Emoticons seem to engender intense vitriol in some. Has any of that ever been directed at you?

Not really. As I discuss on my Web page, some people who encounter this phenomenon for the first time tend to go a bit crazy for a while, just like people who discover that you can include multiple colors and fancy fonts in an online document. They generally settle down after a while, but until they do, these people can be annoying to those of us who have been using this stuff for many years, and who try to use them sparingly — and also to those writers who see no need for smiley faces in the first place.

I find this overuse amusing, but some people, such as the magician and TV personality Penn Jillette, are more inclined toward apoplexy — I don’t know if the outrage is real or feigned. But so far nobody has attacked me in person for spawning this idea, and most acquaintances who know about this think it’s kind of cool.

I’m so disappointed to hear that about Penn Jillette; he’s a favorite of mine and I always considered him more reasonable.

Well, it’s his job to be outrageous, opinionated and colorfully obnoxious — not reasonable. I’ve never met the guy. Perhaps he’s a nice guy in person, though I doubt it — but I do find him interesting and I enjoy his shows. I think Teller is the brains of the outfit, and (as far as I know) he has never said anything nasty about smileys. :-)

I’ve never taken the time to track down the exact Jillette quote, but I’ve seen lots of second-hand attributions like this: “Penn Jillette [...]recently wrote that emoticons are ‘used by people who would dot their i’s with little circles and should have their eyes dotted with Drano.’ “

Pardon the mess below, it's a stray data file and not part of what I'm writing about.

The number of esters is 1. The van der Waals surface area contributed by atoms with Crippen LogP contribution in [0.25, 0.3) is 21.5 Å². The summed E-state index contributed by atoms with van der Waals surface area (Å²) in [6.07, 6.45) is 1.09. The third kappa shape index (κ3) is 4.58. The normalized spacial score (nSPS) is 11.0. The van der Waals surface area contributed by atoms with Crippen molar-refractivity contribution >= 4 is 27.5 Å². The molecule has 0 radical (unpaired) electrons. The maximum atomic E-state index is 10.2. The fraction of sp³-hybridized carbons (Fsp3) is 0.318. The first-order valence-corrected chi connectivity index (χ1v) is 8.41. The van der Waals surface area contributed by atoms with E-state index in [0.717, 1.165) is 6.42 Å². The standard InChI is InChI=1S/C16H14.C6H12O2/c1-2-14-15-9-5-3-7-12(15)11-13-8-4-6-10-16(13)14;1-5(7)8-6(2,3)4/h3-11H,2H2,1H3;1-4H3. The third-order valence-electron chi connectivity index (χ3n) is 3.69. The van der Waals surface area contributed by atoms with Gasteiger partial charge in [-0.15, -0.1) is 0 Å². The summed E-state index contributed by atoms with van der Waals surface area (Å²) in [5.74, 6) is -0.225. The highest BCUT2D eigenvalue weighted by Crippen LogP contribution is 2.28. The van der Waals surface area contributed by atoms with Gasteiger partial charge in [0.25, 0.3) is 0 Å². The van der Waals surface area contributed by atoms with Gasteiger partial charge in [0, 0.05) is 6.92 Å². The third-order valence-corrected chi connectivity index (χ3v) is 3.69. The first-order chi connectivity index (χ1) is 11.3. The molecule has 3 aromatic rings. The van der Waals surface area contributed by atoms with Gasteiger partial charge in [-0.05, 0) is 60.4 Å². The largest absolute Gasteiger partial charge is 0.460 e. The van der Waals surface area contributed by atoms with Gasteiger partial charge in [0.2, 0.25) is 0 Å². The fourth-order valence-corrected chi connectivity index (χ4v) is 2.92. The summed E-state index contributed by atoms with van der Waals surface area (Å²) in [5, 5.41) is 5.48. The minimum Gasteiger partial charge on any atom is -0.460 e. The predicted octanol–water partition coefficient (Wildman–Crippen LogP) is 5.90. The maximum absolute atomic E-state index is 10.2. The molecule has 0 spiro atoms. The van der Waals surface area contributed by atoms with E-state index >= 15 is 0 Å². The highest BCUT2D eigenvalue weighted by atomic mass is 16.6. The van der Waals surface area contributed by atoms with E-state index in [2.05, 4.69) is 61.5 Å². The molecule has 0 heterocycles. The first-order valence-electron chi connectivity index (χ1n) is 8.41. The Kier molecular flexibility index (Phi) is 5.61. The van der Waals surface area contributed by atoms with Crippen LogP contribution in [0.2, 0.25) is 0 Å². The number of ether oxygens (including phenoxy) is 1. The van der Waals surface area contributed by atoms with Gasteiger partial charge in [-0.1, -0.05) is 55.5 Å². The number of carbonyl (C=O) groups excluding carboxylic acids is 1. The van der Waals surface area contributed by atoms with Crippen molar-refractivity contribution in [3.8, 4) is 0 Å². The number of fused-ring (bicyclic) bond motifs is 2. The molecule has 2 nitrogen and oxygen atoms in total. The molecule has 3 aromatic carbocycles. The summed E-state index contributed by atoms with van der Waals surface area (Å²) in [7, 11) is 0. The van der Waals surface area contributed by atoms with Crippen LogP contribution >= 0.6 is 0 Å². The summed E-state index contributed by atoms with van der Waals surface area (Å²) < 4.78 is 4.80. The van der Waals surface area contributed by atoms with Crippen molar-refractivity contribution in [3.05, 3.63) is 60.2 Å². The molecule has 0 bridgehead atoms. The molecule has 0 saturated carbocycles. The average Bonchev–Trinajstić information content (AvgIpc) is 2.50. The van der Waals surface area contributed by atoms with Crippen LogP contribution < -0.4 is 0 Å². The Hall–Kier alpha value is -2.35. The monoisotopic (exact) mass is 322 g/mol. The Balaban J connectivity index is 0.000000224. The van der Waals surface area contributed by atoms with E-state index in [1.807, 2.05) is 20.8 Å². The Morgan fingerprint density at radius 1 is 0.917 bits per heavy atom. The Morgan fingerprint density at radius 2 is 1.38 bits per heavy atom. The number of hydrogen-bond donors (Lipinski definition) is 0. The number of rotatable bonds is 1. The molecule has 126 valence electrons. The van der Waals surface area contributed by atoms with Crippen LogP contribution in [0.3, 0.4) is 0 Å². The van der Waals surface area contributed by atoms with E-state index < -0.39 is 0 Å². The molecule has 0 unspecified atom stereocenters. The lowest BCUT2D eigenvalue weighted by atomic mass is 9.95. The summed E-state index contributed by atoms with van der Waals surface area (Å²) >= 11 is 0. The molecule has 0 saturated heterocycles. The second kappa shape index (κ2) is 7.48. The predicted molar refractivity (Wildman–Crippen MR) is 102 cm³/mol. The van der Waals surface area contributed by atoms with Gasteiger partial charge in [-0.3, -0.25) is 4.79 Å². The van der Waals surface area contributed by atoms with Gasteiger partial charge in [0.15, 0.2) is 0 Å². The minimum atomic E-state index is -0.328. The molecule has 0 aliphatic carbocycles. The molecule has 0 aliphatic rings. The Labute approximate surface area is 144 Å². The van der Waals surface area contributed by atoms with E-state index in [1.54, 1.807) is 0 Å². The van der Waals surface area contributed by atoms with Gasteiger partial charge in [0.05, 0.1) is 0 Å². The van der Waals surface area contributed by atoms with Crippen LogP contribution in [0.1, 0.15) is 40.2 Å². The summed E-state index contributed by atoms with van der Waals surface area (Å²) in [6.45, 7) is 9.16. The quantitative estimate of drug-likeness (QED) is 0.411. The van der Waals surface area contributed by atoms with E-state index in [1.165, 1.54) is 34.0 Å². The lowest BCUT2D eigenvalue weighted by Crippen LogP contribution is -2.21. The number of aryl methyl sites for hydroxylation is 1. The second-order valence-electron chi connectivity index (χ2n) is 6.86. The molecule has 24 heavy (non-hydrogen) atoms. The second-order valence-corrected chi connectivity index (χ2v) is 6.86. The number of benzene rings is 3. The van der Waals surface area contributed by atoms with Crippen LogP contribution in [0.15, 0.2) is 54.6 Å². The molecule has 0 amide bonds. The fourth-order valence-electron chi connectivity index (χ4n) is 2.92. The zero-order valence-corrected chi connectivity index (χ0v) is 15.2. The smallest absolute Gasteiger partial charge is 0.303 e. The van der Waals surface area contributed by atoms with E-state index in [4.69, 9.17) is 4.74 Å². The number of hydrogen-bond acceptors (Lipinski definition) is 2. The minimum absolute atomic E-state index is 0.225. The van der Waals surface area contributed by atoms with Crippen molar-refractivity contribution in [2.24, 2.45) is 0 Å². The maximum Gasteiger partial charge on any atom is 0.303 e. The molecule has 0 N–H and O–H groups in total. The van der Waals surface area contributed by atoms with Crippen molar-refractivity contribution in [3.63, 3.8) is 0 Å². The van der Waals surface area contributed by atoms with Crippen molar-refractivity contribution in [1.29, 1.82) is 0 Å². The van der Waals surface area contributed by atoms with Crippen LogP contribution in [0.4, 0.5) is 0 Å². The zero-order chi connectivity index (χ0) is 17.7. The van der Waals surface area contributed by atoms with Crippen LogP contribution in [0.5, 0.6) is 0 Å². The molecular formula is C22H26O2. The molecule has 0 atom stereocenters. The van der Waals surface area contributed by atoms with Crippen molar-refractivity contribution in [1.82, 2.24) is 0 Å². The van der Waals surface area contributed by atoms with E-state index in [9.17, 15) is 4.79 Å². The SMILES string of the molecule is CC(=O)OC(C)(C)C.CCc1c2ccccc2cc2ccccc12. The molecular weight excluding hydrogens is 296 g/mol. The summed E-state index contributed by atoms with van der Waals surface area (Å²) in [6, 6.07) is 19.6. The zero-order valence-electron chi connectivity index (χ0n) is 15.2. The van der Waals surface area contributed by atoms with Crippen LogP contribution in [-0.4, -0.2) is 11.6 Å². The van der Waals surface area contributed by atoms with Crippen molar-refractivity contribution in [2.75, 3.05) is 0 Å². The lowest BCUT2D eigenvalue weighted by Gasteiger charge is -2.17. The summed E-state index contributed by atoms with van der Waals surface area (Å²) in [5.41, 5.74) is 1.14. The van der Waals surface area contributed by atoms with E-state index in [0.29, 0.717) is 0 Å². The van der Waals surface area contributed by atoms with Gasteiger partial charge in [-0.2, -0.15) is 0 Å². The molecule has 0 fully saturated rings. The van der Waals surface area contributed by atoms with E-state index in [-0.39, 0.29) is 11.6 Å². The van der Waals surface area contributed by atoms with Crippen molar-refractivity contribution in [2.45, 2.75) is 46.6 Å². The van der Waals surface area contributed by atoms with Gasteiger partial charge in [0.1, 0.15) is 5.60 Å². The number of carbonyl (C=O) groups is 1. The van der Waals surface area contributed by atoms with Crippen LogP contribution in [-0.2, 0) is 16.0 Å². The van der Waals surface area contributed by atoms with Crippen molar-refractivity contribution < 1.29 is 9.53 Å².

If that’s how he feels about random users, I shudder to think what he would do to the guy who started this.

On a happier note, Neal Stephenson, who is currently my favorite author (I’m about 3/4 of the way through his 3,000-page Baroque Trilogy — brilliant work!), wrote a magazine piece denouncing emoticons and their users, mentioning me by name.

A couple of years ago he visited Carnegie Mellon to give one of his very rare public talks, and I got an appointment to meet with him. We had a great conversation — not awkward after the first 30 seconds. Later I noticed that he had posted a retraction of his earlier opinion, though I’m not sure if that was a result of our chat. So, for me, that was maybe the most fun and interesting exchange to come from all this.

Any final emoticonish thoughts that you’d like to share?

It has been very interesting to watch the infectious spread of the smiley face and the “turn your head sideways” principle from my first message, through the local research community, on to other universities, and then around the world as the Internet spread into people’s homes.

Now, 25 years later, radio signals with :-) and :-( should be passing by some habitable star systems. But even if there is intelligent life out there, and even if they are receiving our signals, what will they make of :-) and :-( ?

They probably don’t have faces.